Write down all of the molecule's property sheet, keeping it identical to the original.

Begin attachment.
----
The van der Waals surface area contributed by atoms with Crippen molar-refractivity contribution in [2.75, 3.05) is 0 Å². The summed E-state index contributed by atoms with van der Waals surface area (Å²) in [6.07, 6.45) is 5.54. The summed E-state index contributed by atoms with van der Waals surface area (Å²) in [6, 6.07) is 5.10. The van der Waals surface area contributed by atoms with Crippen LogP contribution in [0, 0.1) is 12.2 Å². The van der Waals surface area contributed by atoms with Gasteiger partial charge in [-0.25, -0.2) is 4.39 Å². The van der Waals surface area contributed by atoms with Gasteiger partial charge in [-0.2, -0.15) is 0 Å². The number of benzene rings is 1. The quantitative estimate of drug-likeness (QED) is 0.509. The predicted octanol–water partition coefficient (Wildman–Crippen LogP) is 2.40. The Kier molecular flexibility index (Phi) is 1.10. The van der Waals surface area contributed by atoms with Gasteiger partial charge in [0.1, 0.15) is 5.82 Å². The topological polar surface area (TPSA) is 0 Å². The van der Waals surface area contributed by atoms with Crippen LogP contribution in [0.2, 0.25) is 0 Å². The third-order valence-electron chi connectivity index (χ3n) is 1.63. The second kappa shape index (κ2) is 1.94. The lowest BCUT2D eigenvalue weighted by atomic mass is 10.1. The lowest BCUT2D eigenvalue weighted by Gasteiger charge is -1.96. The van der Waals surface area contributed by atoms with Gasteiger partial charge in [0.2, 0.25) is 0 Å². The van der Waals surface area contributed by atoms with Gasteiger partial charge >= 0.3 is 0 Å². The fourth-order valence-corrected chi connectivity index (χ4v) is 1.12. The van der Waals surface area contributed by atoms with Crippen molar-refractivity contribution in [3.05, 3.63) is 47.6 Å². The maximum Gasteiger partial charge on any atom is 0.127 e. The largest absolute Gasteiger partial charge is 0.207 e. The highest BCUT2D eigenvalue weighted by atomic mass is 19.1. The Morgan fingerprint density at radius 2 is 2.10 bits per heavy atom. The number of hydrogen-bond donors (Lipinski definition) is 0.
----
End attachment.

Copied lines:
The van der Waals surface area contributed by atoms with Crippen molar-refractivity contribution in [2.75, 3.05) is 0 Å². The summed E-state index contributed by atoms with van der Waals surface area (Å²) in [6.07, 6.45) is 5.54. The summed E-state index contributed by atoms with van der Waals surface area (Å²) in [6, 6.07) is 5.10. The van der Waals surface area contributed by atoms with Crippen LogP contribution in [0, 0.1) is 12.2 Å². The van der Waals surface area contributed by atoms with Gasteiger partial charge in [-0.25, -0.2) is 4.39 Å². The van der Waals surface area contributed by atoms with Gasteiger partial charge in [-0.2, -0.15) is 0 Å². The number of benzene rings is 1. The quantitative estimate of drug-likeness (QED) is 0.509. The predicted octanol–water partition coefficient (Wildman–Crippen LogP) is 2.40. The Kier molecular flexibility index (Phi) is 1.10. The van der Waals surface area contributed by atoms with Gasteiger partial charge in [0.1, 0.15) is 5.82 Å². The topological polar surface area (TPSA) is 0 Å². The van der Waals surface area contributed by atoms with Crippen LogP contribution in [0.2, 0.25) is 0 Å². The third-order valence-electron chi connectivity index (χ3n) is 1.63. The second kappa shape index (κ2) is 1.94. The lowest BCUT2D eigenvalue weighted by atomic mass is 10.1. The lowest BCUT2D eigenvalue weighted by Gasteiger charge is -1.96. The van der Waals surface area contributed by atoms with Gasteiger partial charge in [0.2, 0.25) is 0 Å². The van der Waals surface area contributed by atoms with Gasteiger partial charge >= 0.3 is 0 Å². The fourth-order valence-corrected chi connectivity index (χ4v) is 1.12. The van der Waals surface area contributed by atoms with Crippen molar-refractivity contribution in [3.05, 3.63) is 47.6 Å². The maximum Gasteiger partial charge on any atom is 0.127 e. The largest absolute Gasteiger partial charge is 0.207 e. The highest BCUT2D eigenvalue weighted by atomic mass is 19.1. The Morgan fingerprint density at radius 2 is 2.10 bits per heavy atom. The number of hydrogen-bond donors (Lipinski definition) is 0.